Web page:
R. Howard Bloch


R. Howard Bloch is Sterling Professor of French and Chair of Medieval Studies at Yale.  For many years he directed the Humanities Program and the Directed Studies Program.  Having studied at Amherst College and Stanford, he taught at SUNY-Buffalo, UC-Berkeley, and Columbia University, before settling in the 06511 zip code.  He is the author of many books on medieval and modern literature, most recently A Needle in the Right Hand of God: The Norman Conquest of 1066 and the Making and Meaning of the Bayeux Tapestry (Random House, 2006) and One Toss of the Dice: The Incredible Story of How a Poem Made Us Modern (W. W. Norton, 2016).

Gerhard Bowering


Gerhard Bowering, is Professor of Islamic Studies, specializing in the study of the Qur’an and its interpretation, Islamic religious history, and the contemporary world of Islam. Over lunch in JE, on either Tuesdays or Thursdays, he would like to share his experiences of study, research and travel in the Islamic world all across the globe from Morocco to Mindanao (in the Arab Middle East, North Africa, Iran, Turkey, Afghanistan, Pakistan, India and Indonesia, as well as contacts with Muslim communities of China, Europe and America). No special language skills required, just an informal exchange of views and ideas. gerhard.bowering@yale.edu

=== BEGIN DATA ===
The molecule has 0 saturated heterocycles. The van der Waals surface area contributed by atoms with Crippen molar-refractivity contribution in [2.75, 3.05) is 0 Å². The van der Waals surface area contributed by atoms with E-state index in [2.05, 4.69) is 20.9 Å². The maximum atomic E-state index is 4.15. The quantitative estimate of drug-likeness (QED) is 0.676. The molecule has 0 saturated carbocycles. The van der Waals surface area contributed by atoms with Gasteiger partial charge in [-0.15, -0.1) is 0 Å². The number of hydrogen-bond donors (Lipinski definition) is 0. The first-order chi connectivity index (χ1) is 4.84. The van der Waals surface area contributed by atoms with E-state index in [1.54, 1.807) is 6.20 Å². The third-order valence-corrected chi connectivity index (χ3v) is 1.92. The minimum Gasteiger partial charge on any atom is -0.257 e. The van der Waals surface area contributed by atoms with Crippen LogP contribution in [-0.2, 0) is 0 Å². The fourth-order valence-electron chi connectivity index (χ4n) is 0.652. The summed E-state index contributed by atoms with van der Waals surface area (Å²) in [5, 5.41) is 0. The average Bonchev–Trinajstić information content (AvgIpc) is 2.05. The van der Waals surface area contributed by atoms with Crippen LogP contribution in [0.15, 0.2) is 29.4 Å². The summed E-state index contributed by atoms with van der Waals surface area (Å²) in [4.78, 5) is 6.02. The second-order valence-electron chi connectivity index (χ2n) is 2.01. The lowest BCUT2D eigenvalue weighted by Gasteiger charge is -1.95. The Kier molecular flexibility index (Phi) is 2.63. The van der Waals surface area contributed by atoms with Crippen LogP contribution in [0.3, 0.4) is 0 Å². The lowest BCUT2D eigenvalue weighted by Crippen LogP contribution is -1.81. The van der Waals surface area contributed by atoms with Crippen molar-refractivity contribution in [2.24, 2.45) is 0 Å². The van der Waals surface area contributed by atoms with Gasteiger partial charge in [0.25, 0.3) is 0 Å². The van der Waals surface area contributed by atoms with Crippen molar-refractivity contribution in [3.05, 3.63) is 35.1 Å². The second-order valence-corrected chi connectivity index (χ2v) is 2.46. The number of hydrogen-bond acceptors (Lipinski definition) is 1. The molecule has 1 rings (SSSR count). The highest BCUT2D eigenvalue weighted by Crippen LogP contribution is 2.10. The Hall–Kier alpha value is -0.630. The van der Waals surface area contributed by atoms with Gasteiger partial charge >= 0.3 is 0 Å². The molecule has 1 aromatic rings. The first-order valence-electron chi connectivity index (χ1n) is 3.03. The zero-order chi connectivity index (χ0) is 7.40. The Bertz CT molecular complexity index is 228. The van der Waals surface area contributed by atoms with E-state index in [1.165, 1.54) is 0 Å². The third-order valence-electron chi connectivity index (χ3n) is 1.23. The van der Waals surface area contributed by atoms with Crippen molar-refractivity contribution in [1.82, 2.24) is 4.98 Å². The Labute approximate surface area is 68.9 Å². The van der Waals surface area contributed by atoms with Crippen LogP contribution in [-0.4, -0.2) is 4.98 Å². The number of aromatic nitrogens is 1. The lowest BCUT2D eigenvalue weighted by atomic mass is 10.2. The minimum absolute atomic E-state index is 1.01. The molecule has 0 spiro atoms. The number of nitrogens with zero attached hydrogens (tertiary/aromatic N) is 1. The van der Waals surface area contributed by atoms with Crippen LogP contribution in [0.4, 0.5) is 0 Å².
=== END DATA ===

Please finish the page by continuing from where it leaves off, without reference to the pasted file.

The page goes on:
Andrée Aelion Brooks


Andrée Aelion Brooks is a journalist, author and lecturer currently specializing in Jewish social history.
A former contributing columnist for the New York Times, she is an Associate Fellow at Yale University and founder and first president of the Women’s Campaign School at Yale – a program operated out of Yale Law School that trains women from all pars of the world to run for political office. In 2013 she was honored by the Connecticut Women’s Hall of Fame.